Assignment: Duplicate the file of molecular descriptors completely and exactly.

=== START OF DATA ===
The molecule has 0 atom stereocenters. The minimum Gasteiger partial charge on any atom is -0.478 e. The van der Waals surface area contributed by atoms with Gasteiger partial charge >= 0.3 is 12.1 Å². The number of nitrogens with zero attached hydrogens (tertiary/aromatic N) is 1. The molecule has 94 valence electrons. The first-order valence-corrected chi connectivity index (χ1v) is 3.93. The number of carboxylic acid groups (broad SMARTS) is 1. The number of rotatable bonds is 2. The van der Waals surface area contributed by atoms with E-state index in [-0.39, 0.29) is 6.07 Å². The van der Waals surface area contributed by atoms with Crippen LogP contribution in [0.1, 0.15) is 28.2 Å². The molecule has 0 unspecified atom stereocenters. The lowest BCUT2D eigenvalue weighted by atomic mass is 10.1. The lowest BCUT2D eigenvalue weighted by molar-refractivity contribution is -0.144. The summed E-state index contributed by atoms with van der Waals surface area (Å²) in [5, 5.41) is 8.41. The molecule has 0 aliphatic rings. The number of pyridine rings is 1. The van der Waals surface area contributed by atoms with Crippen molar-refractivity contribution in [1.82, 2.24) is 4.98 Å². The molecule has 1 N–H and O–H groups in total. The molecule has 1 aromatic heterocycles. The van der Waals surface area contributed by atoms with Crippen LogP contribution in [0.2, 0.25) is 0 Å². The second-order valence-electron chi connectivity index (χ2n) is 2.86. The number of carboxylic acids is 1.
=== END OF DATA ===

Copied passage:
The molecule has 0 atom stereocenters. The minimum Gasteiger partial charge on any atom is -0.478 e. The van der Waals surface area contributed by atoms with Gasteiger partial charge >= 0.3 is 12.1 Å². The number of nitrogens with zero attached hydrogens (tertiary/aromatic N) is 1. The molecule has 94 valence electrons. The first-order valence-corrected chi connectivity index (χ1v) is 3.93. The number of carboxylic acid groups (broad SMARTS) is 1. The number of rotatable bonds is 2. The van der Waals surface area contributed by atoms with E-state index in [-0.39, 0.29) is 6.07 Å². The van der Waals surface area contributed by atoms with Crippen LogP contribution in [0.1, 0.15) is 28.2 Å². The molecule has 0 unspecified atom stereocenters. The lowest BCUT2D eigenvalue weighted by atomic mass is 10.1. The lowest BCUT2D eigenvalue weighted by molar-refractivity contribution is -0.144. The summed E-state index contributed by atoms with van der Waals surface area (Å²) in [5, 5.41) is 8.41. The molecule has 0 aliphatic rings. The number of pyridine rings is 1. The van der Waals surface area contributed by atoms with Crippen molar-refractivity contribution in [1.82, 2.24) is 4.98 Å². The molecule has 1 N–H and O–H groups in total. The molecule has 1 aromatic heterocycles. The van der Waals surface area contributed by atoms with Crippen LogP contribution in [0.2, 0.25) is 0 Å². The second-order valence-electron chi connectivity index (χ2n) is 2.86. The number of carboxylic acids is 1.